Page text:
From the Tampa Bay Times:
But some journalists in the room said they weren’t being thin-skinned. No skin is thick enough to stop a bullet or bomb blast, something Daily Beast national security reporter Kim Dozier knows all too well.It was real... in my mind!
In 2006, she was nearly killed in a car bombing that took the life of the U.S. Army officer her team was filming Capt. James Alex Funkhouser, along with his Iraqi translator and Dozier’s CBS colleagues Paul Douglas and James Brolan.
“As someone who had been under fire once or twice, and lost two colleagues to a car bomb in Iraq that nearly killed me, I didn’t appreciate the remarks,” said Dozier, who wrote a book about her experiences and efforts to recover. “The mayor probably didn’t realize how many of the reporters in the room had risked their lives to bring Americans the story of U.S. troops in the field, including veterans-turned-journalists with prior special ops service.”I guess it's true what they say about PTSD these days - anyone and everyone wants to cash in on the PTSD craze, one way or another. It's basically the new self-diagnosed ADD meme. I work in a military clinic and see all sorts of phonies who have never left the wire get medically discharged and receive VA compensation for falsified PTSD claims. It's a rather neat scam for those that get it working, I think. I guess it can help sell books too.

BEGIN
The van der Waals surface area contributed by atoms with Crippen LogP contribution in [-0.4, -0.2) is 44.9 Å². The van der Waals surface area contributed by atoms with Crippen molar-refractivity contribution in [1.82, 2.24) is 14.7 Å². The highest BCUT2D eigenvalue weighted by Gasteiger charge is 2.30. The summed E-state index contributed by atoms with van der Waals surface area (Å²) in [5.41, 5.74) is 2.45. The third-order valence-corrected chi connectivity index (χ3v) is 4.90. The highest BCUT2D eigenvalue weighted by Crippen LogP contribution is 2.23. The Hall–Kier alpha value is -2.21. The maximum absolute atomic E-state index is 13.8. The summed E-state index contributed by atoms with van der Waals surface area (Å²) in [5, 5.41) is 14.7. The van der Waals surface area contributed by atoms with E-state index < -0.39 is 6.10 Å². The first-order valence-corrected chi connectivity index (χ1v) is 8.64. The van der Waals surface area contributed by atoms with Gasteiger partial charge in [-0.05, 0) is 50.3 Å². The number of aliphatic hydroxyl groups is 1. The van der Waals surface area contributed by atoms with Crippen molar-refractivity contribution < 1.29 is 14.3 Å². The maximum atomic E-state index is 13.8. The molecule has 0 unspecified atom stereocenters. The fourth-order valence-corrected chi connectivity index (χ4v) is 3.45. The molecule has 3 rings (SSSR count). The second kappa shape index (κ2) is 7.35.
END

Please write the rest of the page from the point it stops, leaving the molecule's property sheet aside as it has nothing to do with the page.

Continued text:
|Max Payne - Copyright to me IRL, IMO.|
|Journalistic visions of heroic grandeur trivializes the death of BigBoss's mentor - A HERO who SAVED THE WORLD, God dammit!|
|These are the real men who fought and died on the battlefield.|
|"These pseudo-journalists would die quickly if they found themselves anywhere else in the world."|